Songs:

Lee Green - Death Bell Blues
Clara Smith - Down South Blues
Ida Cox - Southern Woman's Blues
Sonny Boy Williamson - Down South
Scrapper Blackwell - Down South Blues
Victoria Spivey - Detroit Moan
Memphis Jug Band - Going Back to Memphis
Blind Blake - Georgia Bound

Thursday, October 17, 2013

Show 63 - Drink Brands



Some blues singers were clearly paid to advertise products. In later years, b.b. king sang songs to famously sold peptikon and sonny boy williamson king biscuit flour. Were gonna take a look at some early songs that may be ads or may just be folks singing about products they enjoy.


J.T "Funny Paper" Smith's 1930 Vocalion recording Good Coffee Blues talks about brands in some interesting ways in classic blues double entendre song:

I Heard you say this morning, mama, that your head was throbbing through and through
Heard you say this morning that your head was throbbing through and through
Come on let me make you some coffee, let me show you what my coffee will do
Pull off your house shoes, mama and lay down on the bed
Pull off your house shoes, mama lay down on the bed
I won't be but a few minutes but I will kill that old headache dead.
Don't rush, take your time lady, go down easy and slow
Don't rush, take your time lady, go down easy and slow
Then when you have a headache again, come back to me, baby, and I'll give you some more.
Your coffee-grinding papa's in town, Lord that good coffee

Now Folger makes coffee, Maxwell makes coffee, White Swan makes coffee, Arbuckle he makes coffee
But I make coffee so good, it will make you bite your tongue
Been all over the world grinding coffee mama, come on let me grind you some
Now when your friend want coffee, please send all your friends to me
When your friend want coffee, send your friends to me
I swear I give them good coffee and won't give them no rotten tea
Memphis Minnie sang about a place to get coffee and something to eat in what sure sounds like a paid advertisement from 1930. North Memphis Blues:
I tell all you people, you can rest and eat You don't have to worry about cooking, go to North Memphis Cafe and eat I tell all you people, you can rest and eat Because the North Memphis Cafe got everything that you really need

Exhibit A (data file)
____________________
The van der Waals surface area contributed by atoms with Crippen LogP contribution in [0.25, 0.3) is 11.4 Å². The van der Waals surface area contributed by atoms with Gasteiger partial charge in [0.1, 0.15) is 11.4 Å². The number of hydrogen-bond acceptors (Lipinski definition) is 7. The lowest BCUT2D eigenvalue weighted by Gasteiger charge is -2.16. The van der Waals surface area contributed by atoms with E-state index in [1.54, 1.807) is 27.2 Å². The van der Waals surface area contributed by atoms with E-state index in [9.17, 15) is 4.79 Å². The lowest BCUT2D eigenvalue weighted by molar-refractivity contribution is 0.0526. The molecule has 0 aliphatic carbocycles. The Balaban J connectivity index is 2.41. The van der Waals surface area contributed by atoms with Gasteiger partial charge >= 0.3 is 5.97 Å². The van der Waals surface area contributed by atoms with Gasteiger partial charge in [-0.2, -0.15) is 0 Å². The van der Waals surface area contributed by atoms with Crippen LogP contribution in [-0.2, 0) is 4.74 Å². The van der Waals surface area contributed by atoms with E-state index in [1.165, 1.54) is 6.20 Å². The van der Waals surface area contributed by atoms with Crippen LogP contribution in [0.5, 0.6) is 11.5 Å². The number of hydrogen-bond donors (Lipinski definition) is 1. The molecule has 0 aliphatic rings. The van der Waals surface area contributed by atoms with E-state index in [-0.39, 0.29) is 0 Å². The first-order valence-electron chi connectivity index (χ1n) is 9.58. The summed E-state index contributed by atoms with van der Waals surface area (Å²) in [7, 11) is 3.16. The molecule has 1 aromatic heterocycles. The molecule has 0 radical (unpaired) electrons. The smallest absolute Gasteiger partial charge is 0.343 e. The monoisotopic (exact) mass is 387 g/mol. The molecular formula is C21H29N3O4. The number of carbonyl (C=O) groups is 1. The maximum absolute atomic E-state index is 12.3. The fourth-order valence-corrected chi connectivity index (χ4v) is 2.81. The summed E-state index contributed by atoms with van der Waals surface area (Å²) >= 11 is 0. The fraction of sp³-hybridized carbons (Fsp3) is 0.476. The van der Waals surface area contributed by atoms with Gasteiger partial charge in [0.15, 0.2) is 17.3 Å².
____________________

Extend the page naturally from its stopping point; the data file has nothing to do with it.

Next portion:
I don't buy no wood, even buy no coal
I go to North Memphis cafe and eat and don't be a dope
I tell all you people, you can rest and eat
You don't have to worry about cooking, go to North Memphis cafe and eat
I will tell y'all something, I don't change like the wind
If you go to North Memphis Cafe, eat, you'll go back again
I tell all you people, you can rest and eat
Because the North Memphis cafe got everything that you really need
Now listen to me, good people, I don't aim to make you mad
You go to North Memphis Cafe and get something you never had
I tell all you people, you can rest and eat
Because the North Memphis Cafe got everything that you really need
The Nugrape Twins were Georgia natives Mark and Matthew Little. They recorded a few blues and gospel records and also hosted a radio show sponsored by Nugrape soda. They recorded two songs about that sweet drink including I Got Your Ice Cold Nugrape in 1926:
I got a NuGrape nice and fine
The rings around the bottle is a ginger wine
I got your ice-cold NuGrape
I got a NuGrape nice and fine
There’s plenty imitation but there’s none like mine
I got your ice cold NuGrape
Way down yonder in the Promised Land
Oh, run and tell you mama, “Here the NuGrape man”
I got your ice cold NuGrape
Little children in the backyard playing in the sand
Oh, run and tell you mama, “Here the NuGrape man”
I got your ice cold NuGrape
When you feeling kind of blue, do not know what ailing you
Get a NuGrape from the store, then you’ll have the blues no more
I got your ice cold NuGrape
What’s that makes your lips go flippity flop?
When you drink a NuGrape you don’t know when to stop
I got your ice cold NuGrape
If from work you come home late, rolling pin waits at the gate
Smile and bribe her with NuGrape
Then you see you're in good shape
I got your ice cold NuGrape
Sister Mary has a beau, says he’s crazy and love her so
Buys a NuGrape every day, know he bound to win that way